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Young Computer Geek Sold Software On Dark Web That Helped In The Crashing Of 224,000 Websites

Grant Manser (20) was just only 16 years old when he designed programs and sold them on the dark web, which helped cyber criminals to crash 224,000 websites all around the world. Court heard that the young teen designed a ”stresser” software, which worked by bombarding websites, servers and email addresses with so much information that they crashed. Manser did this all from his bedroom in Midland and sold the programs for prices ranging between £4.99 and £20 on the dark web. The victims of the attacks include companies, schools, colleges as well as government departments.

Manser pleaded guilty to six charges under the Computer Misuse Act and four under the Serious Crime Act. Judge Nicholas Cole sentenced the young teen to two years in youth detention and suspended him for 18 months with the requirement to perform 100 hours unpaid work and also pay £800 costs. He was spared from jail after Judge Cole accepted the fact that Manser only did the crimes for financial gain and was “young and naive”. Birmingham Crown Court also heard that the now 20-year-old’s scheme was operated in a four-year period between January 2012 and November 2014.

Manser was arrested in November 2014 at his family home by the Regional Cyber Crime Unit. When the law enforcement officers seized the teen’s computer equipment they found four systems: Dejabooter, Vexstresser, netspoof and Refinedstresser, these are known in the computer world as DDoS (denial of service) software.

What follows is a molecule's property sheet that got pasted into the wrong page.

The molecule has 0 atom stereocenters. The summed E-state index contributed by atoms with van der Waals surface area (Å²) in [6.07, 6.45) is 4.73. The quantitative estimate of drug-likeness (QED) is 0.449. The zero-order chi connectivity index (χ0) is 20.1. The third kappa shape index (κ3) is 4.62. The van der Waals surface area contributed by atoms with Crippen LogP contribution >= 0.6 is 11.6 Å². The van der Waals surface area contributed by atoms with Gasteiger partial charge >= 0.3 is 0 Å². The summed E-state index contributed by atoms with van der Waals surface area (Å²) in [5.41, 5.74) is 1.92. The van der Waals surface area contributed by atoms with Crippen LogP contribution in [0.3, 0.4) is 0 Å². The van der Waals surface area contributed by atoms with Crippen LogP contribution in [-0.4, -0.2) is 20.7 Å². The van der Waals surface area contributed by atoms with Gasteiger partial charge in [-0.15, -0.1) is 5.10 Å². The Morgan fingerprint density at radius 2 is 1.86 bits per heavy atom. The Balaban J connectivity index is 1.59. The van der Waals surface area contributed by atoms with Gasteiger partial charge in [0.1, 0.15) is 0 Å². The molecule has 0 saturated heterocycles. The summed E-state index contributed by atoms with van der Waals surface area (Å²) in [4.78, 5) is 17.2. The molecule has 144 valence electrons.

According to Raj Punia from prosecution, around 4,000 users had bought DDoS packages. The hackers then carried out 603,499 attacks on 224,548 targets.Punia stated that the teen accepted payment by PayPal and had a turnover of £50,000 during the period he was operating.When arrested, Manser’s ”business” was doing so well he had started to advertise for staff.

When asked during police interviews, the teen said he had got the idea after working for someone in the United States and seeing how much money he made from the scheme.

Jamie Baxter, from defense, said his client only designed and sold the systems for the sole purpose to make money:

“He is not a hacker, the system doesn’t take or hack any information from the websites being attacked. He was only 16 when he started to do this and it was his immaturity and naivety which led him to commit these offenses.”

Baxter also added that Manser had built ”safeguards” into the programs to ensure that organizations on a so-called “blacklist” were not attacked. These included banks, healthcare organizations, the police, and the FBI.

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